Manet’s idea of the earthly goddess was here to stay, no longer on a pedestal to fantasize or dream of her as a divine creature. The goddess had landed on earthly soil for anyone to touch and to feel her. The feminine was no longer a mystery for some male artists who used it as a subject of anatomical study. Manet’s woman was an individual who aimed at gender equity. Also, he presents an opportunity to experience her, to see her, and get to know her essence. The modern woman was becoming more present in society and no longer hiding in the household or limited feminine roles, yet their struggle for equality was real.

The problem was that the painting generated a feeling of decadence, repulsion, and rejection. People at the exhibition couldn’t dare to witness the artwork and its relation to their bodily sensations. People immediately judged the woman as a prostitute and became a painting not deserving discussion, dialogue, and understanding. The painting evoked emotional turmoil. The opinion of many was to abandoned any reasoning with subjects that did not equal their moralistic views.

What was the viewer’s rejection? Was it too sensual, then sensuality and sexuality became conditioned to the norms of society and religion. What made this painting so repulsive that people had to abandon any interaction with it? Could it be that people felt their blood rushing in their whole body and making their cheeks plum? Did the exhilarating feeling of pressure and push forward to the unknown was too intense to allow it to be felt in the public sphere?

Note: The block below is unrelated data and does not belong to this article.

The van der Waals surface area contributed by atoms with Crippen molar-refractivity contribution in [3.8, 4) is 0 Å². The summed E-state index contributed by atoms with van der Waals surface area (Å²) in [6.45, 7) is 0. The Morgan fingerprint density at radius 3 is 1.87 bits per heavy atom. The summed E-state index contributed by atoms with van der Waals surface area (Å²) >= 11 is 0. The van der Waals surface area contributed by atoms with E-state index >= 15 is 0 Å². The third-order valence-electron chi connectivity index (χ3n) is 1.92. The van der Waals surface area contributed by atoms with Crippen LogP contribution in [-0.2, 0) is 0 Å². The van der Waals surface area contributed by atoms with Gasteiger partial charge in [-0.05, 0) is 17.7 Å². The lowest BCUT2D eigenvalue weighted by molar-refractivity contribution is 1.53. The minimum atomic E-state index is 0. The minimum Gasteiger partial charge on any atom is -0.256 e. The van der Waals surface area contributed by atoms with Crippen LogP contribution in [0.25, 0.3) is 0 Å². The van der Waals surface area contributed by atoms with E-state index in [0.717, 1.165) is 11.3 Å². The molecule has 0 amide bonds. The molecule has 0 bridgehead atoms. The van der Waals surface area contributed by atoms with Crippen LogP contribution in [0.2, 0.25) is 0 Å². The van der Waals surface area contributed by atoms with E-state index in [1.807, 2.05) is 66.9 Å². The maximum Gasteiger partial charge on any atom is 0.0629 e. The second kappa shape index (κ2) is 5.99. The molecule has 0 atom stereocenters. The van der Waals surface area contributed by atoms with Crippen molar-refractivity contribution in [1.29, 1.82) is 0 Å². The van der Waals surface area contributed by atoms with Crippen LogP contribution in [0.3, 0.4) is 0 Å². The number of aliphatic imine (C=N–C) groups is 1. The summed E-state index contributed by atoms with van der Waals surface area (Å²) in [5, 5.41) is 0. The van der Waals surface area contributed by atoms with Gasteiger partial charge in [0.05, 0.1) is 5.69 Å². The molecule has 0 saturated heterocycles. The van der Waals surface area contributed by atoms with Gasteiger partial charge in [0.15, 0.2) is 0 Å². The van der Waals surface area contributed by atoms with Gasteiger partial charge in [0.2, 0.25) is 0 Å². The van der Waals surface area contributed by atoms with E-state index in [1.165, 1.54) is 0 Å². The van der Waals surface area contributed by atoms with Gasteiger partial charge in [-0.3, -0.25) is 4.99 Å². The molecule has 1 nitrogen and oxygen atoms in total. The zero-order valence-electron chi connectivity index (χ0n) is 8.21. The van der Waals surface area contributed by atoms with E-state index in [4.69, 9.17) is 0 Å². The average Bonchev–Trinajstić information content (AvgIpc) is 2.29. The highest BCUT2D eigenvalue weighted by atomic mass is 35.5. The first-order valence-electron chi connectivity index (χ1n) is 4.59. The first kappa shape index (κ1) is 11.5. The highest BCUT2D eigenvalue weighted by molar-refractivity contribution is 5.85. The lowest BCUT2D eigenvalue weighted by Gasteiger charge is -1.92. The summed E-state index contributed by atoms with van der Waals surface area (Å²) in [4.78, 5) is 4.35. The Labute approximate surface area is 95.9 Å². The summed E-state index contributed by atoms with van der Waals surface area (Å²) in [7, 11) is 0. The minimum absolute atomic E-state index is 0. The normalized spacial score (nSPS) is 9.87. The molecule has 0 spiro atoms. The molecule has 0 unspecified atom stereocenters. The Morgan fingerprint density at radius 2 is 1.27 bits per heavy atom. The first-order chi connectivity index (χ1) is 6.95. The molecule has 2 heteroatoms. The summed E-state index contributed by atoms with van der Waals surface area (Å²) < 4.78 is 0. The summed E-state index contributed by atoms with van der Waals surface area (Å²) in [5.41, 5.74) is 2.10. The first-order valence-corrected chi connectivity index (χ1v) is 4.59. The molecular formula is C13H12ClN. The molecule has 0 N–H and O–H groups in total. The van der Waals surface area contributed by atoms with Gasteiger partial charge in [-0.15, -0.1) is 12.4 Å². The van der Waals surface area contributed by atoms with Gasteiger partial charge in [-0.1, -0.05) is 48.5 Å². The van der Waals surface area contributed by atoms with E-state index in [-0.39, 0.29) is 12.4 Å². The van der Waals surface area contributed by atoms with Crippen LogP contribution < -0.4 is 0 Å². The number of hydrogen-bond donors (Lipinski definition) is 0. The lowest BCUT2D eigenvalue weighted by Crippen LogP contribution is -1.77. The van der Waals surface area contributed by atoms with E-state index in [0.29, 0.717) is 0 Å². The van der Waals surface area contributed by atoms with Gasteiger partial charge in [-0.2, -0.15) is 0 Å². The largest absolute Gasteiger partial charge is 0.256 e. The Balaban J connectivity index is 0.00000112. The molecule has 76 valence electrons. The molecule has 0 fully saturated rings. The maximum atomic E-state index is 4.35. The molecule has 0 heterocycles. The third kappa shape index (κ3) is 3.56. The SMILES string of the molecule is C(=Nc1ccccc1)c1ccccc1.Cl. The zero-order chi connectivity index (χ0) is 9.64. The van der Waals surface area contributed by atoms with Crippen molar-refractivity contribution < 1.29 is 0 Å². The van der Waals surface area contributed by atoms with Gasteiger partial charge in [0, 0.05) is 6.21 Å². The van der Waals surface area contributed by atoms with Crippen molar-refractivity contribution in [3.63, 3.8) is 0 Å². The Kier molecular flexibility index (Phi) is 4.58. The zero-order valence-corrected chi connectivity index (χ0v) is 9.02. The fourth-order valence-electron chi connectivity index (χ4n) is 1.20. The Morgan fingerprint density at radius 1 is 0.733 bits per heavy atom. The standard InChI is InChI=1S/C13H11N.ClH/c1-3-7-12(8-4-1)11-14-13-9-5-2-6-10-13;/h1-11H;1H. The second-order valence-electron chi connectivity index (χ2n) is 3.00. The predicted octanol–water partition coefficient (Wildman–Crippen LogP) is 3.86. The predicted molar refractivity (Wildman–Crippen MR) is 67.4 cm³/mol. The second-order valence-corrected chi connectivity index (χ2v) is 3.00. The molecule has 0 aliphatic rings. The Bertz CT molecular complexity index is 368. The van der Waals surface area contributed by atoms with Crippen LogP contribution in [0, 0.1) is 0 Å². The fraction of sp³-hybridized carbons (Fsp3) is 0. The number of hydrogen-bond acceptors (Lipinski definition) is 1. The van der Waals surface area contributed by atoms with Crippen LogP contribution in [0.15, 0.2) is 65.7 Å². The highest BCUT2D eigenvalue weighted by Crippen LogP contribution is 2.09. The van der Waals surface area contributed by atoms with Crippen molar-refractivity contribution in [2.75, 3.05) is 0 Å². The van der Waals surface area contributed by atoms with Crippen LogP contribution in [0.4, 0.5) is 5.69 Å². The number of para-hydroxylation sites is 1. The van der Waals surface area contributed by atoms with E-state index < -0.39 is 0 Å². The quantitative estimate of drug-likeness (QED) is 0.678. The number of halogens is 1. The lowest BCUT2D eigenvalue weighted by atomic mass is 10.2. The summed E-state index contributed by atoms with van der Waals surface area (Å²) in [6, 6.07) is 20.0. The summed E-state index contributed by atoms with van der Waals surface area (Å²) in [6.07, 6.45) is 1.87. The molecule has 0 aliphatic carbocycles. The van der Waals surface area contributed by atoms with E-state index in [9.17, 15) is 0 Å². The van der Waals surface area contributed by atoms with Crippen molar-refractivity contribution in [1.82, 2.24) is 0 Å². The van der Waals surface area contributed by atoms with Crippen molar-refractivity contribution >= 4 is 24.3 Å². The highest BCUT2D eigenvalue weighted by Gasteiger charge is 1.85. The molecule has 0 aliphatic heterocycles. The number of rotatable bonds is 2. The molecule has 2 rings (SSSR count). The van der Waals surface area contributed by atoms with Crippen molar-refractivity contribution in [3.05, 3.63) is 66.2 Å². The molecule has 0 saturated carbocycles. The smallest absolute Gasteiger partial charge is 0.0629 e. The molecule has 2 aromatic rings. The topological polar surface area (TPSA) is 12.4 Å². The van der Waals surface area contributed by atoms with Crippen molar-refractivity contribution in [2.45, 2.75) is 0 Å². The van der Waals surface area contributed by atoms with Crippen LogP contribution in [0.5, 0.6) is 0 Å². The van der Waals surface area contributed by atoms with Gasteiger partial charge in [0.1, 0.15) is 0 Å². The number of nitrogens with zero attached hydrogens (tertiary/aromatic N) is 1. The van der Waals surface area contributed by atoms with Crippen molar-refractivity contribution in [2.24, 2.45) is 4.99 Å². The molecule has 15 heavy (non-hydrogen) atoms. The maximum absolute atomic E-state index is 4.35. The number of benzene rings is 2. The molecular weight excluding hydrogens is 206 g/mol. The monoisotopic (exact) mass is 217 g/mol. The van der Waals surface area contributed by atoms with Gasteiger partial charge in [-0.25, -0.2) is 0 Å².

Is it the blood expressing itself through this bodily felt experience? Instead, some in the audience repressed their emotions, punished them, and tried to control their locus. One’s intuitive and instinctive-Self meant that one had to return to one’s essence, nature. The energy that pushes humanity forward, creation. The energetic flow is implicit in our existence. This domesticated nature appears as if it was confined by societal norms and reduced to a single view, logos (he). The mind can control the body. Eros was meant to be in closed doors and confined for her wild nature. Eros (she) is too much to contemplate all her emotions and passions are too time-consuming (they are not profitable). She needs time, but she brings meaning. One must need to surrender and kneel to Eros to appreciate her chaotic beauty.

Meanwhile, the Enlightenment period had left many forward thinkers honoring the mind over the body. This movement celebrated reason and inspired modern nations to develop complex systems in politics, economics, science, and the arts, all reduced into single views and none coexisting with each other. Over time global systems became more complex, and one’s abandonment of the body became more distant in life. Even in Art, it was hard to analyze and bring forth meaning out of the body as the medium to embrace spiritual growth. Rationality has given everyone the power to continue justifying this ideal of domination over land, a common practice already embedded in all societies, an idea that translated to the execution of body colonization (e.g., assimilation, rape, mutilation, etc.).

However, in closed doors and in the name of love, the story was morbid. Our feelings and emotions in the name of “love” suddenly became intermixed to a conflicting zone of overstimulated repression (e.g., anger, frustration, etc.). Did our existence suddenly turned into a wargame of psychological suppression?

The audience at the Salon of Paris in 1863 was too far from touching the matter of truth. In the same painting and in the background, a bather is enjoying herself at the river. Not only is her presence a symbolic gesture of renewal (water), but she reminds us of the essential values of humanism. Here, the woman possesses a mythological aura by her dreamy and flowing dress covering her whole body. In this modern painting, the feminine at the top with her white gown becomes an all-encompassing force between matter and goddess. Perhaps, these women are pointing to the allegory of Cupid and Psyche. The story of the struggle of the human soul to reach eternal bliss. The two women are important in this composition both suggest the situation of women in society and the idealization and the fantasy that kept women in (spiritual)exile.